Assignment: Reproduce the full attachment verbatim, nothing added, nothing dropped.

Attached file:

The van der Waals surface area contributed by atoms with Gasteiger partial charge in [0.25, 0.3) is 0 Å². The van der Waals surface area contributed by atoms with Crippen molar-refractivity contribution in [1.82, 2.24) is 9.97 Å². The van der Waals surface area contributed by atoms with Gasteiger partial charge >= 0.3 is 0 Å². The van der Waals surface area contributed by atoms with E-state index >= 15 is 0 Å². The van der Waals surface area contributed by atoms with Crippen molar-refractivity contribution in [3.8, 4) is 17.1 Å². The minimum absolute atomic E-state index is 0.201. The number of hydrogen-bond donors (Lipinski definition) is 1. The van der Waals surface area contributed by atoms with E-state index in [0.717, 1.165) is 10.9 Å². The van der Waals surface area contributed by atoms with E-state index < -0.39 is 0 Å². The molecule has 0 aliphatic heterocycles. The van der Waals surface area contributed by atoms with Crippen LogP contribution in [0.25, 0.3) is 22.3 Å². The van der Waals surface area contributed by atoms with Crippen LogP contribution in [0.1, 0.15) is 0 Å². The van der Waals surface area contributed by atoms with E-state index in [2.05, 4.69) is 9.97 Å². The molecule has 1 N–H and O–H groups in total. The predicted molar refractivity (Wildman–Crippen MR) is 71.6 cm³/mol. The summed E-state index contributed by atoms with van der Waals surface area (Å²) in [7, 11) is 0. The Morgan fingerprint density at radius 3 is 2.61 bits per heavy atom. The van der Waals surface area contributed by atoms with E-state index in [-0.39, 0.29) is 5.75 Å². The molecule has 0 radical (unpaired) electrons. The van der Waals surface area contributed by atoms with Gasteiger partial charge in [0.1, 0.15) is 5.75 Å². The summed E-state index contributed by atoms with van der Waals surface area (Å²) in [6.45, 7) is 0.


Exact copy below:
The van der Waals surface area contributed by atoms with Gasteiger partial charge in [0.25, 0.3) is 0 Å². The van der Waals surface area contributed by atoms with Crippen molar-refractivity contribution in [1.82, 2.24) is 9.97 Å². The van der Waals surface area contributed by atoms with Gasteiger partial charge >= 0.3 is 0 Å². The van der Waals surface area contributed by atoms with E-state index >= 15 is 0 Å². The van der Waals surface area contributed by atoms with Crippen molar-refractivity contribution in [3.8, 4) is 17.1 Å². The minimum absolute atomic E-state index is 0.201. The number of hydrogen-bond donors (Lipinski definition) is 1. The van der Waals surface area contributed by atoms with E-state index in [0.717, 1.165) is 10.9 Å². The van der Waals surface area contributed by atoms with E-state index < -0.39 is 0 Å². The molecule has 0 aliphatic heterocycles. The van der Waals surface area contributed by atoms with Crippen LogP contribution in [0.25, 0.3) is 22.3 Å². The van der Waals surface area contributed by atoms with Crippen LogP contribution in [0.1, 0.15) is 0 Å². The van der Waals surface area contributed by atoms with E-state index in [2.05, 4.69) is 9.97 Å². The molecule has 1 N–H and O–H groups in total. The predicted molar refractivity (Wildman–Crippen MR) is 71.6 cm³/mol. The summed E-state index contributed by atoms with van der Waals surface area (Å²) in [7, 11) is 0. The Morgan fingerprint density at radius 3 is 2.61 bits per heavy atom. The van der Waals surface area contributed by atoms with E-state index in [-0.39, 0.29) is 5.75 Å². The molecule has 0 radical (unpaired) electrons. The van der Waals surface area contributed by atoms with Gasteiger partial charge in [0.1, 0.15) is 5.75 Å². The summed E-state index contributed by atoms with van der Waals surface area (Å²) in [6.45, 7) is 0.